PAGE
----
What began as a casual Friday cookout/dance get-together has blossomed into a full-blown community hip-hop jam -- and you don't need to be a hip-hop-head to appreciate the Worm Tank Jam going down this Saturday in the Carlson Gym at the University of Colorado in Boulder. "We want everyone to come to this event," says Worm Tank Crew founder Alex Milewski. "We don't just want hip-hop-heads. We don't just want dancers. We don't just want artists. We want everyone."
"Back in the day, when Kool Herc would throw park jams," Milewski points out, "he'd set up his speaker system and hook it into the power lines and just start deejaying, and people would come from all over just to have a good time -- even if they weren't hip-hop-heads or b-boys or even if they were just the moms of little kids. They'd just go and hang out and learn a thing or two and just have fun. That's really what the event is for. It's not for us. It's not for the hip-hop scene. It's for everybody."
Hip-hop fans of all disciplines will be represented at the Worm Tank jam with DJ and Graffiti workshops, rap cyphers, a three-on-three b-boy battle for $900, and there will even be intro dance classes for beginners who want to learn how to break pop and lock. Worm Tank is expecting to have ten to twenty other crews vying for the $900 prize, which was put up by the crew itself. But there could be even more, depending on how many other teams enter. Submissions are being accepted by commenting on the Worm Tank Jam Facebook page by 4 p.m. on the day of the event (waivers must also be signed, by parents if under eighteen).
Judges for the Worm Tank Jam include Thesis of KHCA, Larry Love of Street Styles, Christa and Professor Chaos of BreakEFX Crew, Mr. Random of Soulbotics Krew, judges who Larkin Poynton, one Worm Tank's original members, praises for being diverse "not only as dance is concerned but as people are concerned," he says. "These judges are really, really important people not only in the dance community in Colorado but in the dance community in the world as a whole."
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Even though there's big money up for grabs, the jam is meant to be fun. That in mind, there will also be prizes for more silly categories such as best parent, best spectator and best hair. "The reason that we have those awards," Milewski explains, "is because we really want to make sure that not only the competitors are involved. We have these awards for the spectators too because spectators are just as important as people competing, if not more."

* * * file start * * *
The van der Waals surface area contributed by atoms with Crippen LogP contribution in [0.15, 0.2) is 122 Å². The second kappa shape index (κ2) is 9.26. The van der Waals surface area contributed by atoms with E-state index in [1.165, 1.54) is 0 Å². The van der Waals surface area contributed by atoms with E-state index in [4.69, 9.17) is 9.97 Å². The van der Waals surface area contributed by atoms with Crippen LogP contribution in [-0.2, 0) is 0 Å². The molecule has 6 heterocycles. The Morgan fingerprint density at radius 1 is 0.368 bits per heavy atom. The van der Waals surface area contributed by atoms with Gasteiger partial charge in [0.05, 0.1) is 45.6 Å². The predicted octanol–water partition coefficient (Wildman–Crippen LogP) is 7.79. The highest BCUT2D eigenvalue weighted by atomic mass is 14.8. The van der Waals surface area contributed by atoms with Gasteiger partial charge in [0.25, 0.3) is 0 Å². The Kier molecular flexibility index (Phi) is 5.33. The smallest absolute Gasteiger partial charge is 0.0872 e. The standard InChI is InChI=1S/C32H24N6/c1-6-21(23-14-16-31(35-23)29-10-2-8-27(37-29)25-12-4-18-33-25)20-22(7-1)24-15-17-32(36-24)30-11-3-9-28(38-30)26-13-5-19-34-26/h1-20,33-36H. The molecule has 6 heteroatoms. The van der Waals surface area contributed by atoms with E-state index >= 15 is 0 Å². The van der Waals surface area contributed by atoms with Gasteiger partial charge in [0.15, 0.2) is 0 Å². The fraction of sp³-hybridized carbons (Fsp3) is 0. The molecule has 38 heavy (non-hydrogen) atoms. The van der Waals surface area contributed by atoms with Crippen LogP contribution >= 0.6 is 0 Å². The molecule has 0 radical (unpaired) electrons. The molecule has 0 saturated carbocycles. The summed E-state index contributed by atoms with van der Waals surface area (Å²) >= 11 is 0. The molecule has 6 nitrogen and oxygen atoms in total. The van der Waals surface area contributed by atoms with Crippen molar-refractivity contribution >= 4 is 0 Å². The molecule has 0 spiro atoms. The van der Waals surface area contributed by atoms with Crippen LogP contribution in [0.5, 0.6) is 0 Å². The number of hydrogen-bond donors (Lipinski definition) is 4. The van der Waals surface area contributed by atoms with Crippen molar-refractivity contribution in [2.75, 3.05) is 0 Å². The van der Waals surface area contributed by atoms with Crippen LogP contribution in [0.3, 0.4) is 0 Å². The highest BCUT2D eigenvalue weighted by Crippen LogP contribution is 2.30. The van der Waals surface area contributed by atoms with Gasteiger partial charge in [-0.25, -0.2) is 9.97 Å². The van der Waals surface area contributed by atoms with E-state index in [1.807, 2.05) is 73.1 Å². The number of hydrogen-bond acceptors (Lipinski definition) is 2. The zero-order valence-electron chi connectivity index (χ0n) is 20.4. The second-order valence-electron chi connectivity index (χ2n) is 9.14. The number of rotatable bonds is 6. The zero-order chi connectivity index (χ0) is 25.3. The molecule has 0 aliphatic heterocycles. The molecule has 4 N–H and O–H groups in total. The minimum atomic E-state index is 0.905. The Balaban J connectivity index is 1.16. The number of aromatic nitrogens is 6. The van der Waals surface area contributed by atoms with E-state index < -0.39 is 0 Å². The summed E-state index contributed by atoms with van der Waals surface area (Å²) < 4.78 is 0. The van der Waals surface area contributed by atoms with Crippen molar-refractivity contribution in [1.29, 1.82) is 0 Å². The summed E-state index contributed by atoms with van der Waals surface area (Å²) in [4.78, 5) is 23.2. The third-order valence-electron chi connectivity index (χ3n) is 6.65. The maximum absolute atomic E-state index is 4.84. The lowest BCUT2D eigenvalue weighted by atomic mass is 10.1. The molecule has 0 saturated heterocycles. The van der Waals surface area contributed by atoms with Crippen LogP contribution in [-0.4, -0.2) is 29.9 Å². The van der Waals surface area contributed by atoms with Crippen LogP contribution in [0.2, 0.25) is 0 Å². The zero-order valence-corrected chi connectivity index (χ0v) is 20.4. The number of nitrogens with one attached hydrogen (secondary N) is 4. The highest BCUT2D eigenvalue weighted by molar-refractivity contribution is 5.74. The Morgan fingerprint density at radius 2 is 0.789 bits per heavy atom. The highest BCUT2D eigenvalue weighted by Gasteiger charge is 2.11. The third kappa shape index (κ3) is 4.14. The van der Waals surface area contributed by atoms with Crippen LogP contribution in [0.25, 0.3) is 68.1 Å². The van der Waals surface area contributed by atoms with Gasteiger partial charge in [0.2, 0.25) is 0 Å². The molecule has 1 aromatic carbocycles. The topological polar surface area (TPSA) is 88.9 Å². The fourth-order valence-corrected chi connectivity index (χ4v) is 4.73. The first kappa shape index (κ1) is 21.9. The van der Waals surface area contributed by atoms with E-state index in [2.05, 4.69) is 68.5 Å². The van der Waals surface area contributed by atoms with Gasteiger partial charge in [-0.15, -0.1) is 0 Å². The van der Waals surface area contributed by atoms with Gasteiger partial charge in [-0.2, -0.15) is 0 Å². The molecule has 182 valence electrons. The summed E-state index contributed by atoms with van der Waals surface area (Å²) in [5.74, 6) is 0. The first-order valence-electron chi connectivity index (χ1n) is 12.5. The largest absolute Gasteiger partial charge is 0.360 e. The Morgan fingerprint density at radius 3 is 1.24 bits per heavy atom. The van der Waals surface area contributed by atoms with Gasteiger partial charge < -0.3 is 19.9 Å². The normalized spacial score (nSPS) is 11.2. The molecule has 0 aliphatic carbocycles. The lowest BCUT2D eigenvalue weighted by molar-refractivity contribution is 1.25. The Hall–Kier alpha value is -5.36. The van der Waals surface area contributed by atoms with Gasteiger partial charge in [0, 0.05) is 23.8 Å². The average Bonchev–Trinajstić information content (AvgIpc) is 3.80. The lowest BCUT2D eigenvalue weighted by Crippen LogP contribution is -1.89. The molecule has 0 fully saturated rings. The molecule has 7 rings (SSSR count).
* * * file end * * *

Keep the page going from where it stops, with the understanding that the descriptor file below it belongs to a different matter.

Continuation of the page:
"What we see at [other events] around the country is that those are competitions. You go to see who wins," Milewski points out. "We think the competition aspect is fun, and it's very important, and it's very integral in our community, because that's part of it, but we also [care about] getting people involved and just having a good time and showing people what our culture is really about and showing people what community involvement means and showing people about what it means to hang out not just with your own generation, but also with little kids and older people and teenagers and different things like that. We really want to get that to be a part of our community, not just competition."
The Worm Tank Crew itself has been alive for only a few years, but it is already among the largest dance crews in Colorado. Even with their size, the crew is known for being extremely tight-knit -- like a family. Poynton recalls a particularly fond memory: "One evening, we were all together and we decided to set up our speakers and our linoleum under the bridge on the Hill in Boulder," he recounts. "We were all dancing having a good time. The cops came and they told us to be quiet and stop doing what we were doing.
"We all were like, 'Okay, this is an opportunity for us to not only show our community how much love we have for it, but also to show the cops that we appreciate them, too,'" Poynton goes on. "So we all introduced ourselves to the cops. We had a conversation with them. I remember sitting in the background, watching all the kids introduce themselves to the officers and explaining to them what we were doing. And I remember sitting in the background and being like, 'We really have something special here, and we can really do good, good things with it.'"
"Our crew is really based on normal people," Milewski concludes, noting that when people "come through and they see what's going on, they get involved and then they decide, 'Hey, I should start dancing. I should start doing this because it's fun...' And even if they don't, they're so welcome. As an outsider, as somebody who doesn't really know or doesn't like what they've seen of hip-hop, if they give it a chance, it'll blow their mind."
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